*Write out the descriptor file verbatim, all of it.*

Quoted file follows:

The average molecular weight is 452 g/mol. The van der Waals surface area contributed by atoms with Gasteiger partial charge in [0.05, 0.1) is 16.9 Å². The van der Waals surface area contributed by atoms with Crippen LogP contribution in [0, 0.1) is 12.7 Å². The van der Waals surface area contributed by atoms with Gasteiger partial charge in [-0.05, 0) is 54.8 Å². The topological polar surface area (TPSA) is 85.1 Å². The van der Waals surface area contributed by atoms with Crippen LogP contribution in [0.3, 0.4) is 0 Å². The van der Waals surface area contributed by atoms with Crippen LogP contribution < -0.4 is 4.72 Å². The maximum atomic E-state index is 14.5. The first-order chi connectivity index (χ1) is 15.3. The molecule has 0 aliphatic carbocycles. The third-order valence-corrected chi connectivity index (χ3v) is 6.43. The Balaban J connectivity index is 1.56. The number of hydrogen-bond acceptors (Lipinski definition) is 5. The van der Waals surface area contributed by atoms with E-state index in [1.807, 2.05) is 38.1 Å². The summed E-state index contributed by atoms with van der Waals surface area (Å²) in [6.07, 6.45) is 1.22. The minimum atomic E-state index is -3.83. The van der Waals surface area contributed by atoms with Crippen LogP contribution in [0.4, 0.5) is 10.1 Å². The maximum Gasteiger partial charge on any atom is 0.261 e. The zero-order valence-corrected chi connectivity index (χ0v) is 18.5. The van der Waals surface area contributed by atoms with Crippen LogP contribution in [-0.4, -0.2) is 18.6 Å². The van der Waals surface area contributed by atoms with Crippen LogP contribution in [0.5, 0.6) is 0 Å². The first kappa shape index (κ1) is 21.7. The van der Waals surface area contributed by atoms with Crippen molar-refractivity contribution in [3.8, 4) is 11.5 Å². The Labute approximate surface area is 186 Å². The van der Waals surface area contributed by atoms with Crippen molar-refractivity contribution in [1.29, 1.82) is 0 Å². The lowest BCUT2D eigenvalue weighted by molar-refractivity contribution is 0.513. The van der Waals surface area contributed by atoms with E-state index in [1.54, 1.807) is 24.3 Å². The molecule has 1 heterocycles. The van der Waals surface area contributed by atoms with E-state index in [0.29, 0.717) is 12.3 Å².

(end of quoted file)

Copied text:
The average molecular weight is 452 g/mol. The van der Waals surface area contributed by atoms with Gasteiger partial charge in [0.05, 0.1) is 16.9 Å². The van der Waals surface area contributed by atoms with Crippen LogP contribution in [0, 0.1) is 12.7 Å². The van der Waals surface area contributed by atoms with Gasteiger partial charge in [-0.05, 0) is 54.8 Å². The topological polar surface area (TPSA) is 85.1 Å². The van der Waals surface area contributed by atoms with Crippen LogP contribution in [0.3, 0.4) is 0 Å². The van der Waals surface area contributed by atoms with Crippen LogP contribution < -0.4 is 4.72 Å². The maximum atomic E-state index is 14.5. The first-order chi connectivity index (χ1) is 15.3. The molecule has 0 aliphatic carbocycles. The third-order valence-corrected chi connectivity index (χ3v) is 6.43. The Balaban J connectivity index is 1.56. The number of hydrogen-bond acceptors (Lipinski definition) is 5. The van der Waals surface area contributed by atoms with E-state index in [1.807, 2.05) is 38.1 Å². The summed E-state index contributed by atoms with van der Waals surface area (Å²) in [6.07, 6.45) is 1.22. The minimum atomic E-state index is -3.83. The van der Waals surface area contributed by atoms with Crippen LogP contribution in [0.4, 0.5) is 10.1 Å². The maximum Gasteiger partial charge on any atom is 0.261 e. The zero-order valence-corrected chi connectivity index (χ0v) is 18.5. The van der Waals surface area contributed by atoms with Crippen LogP contribution in [-0.4, -0.2) is 18.6 Å². The van der Waals surface area contributed by atoms with Crippen LogP contribution in [0.5, 0.6) is 0 Å². The first kappa shape index (κ1) is 21.7. The van der Waals surface area contributed by atoms with Crippen molar-refractivity contribution in [3.8, 4) is 11.5 Å². The Labute approximate surface area is 186 Å². The van der Waals surface area contributed by atoms with Crippen molar-refractivity contribution in [1.29, 1.82) is 0 Å². The lowest BCUT2D eigenvalue weighted by molar-refractivity contribution is 0.513. The van der Waals surface area contributed by atoms with E-state index in [1.54, 1.807) is 24.3 Å². The molecule has 1 heterocycles. The van der Waals surface area contributed by atoms with E-state index in [0.29, 0.717) is 12.3 Å².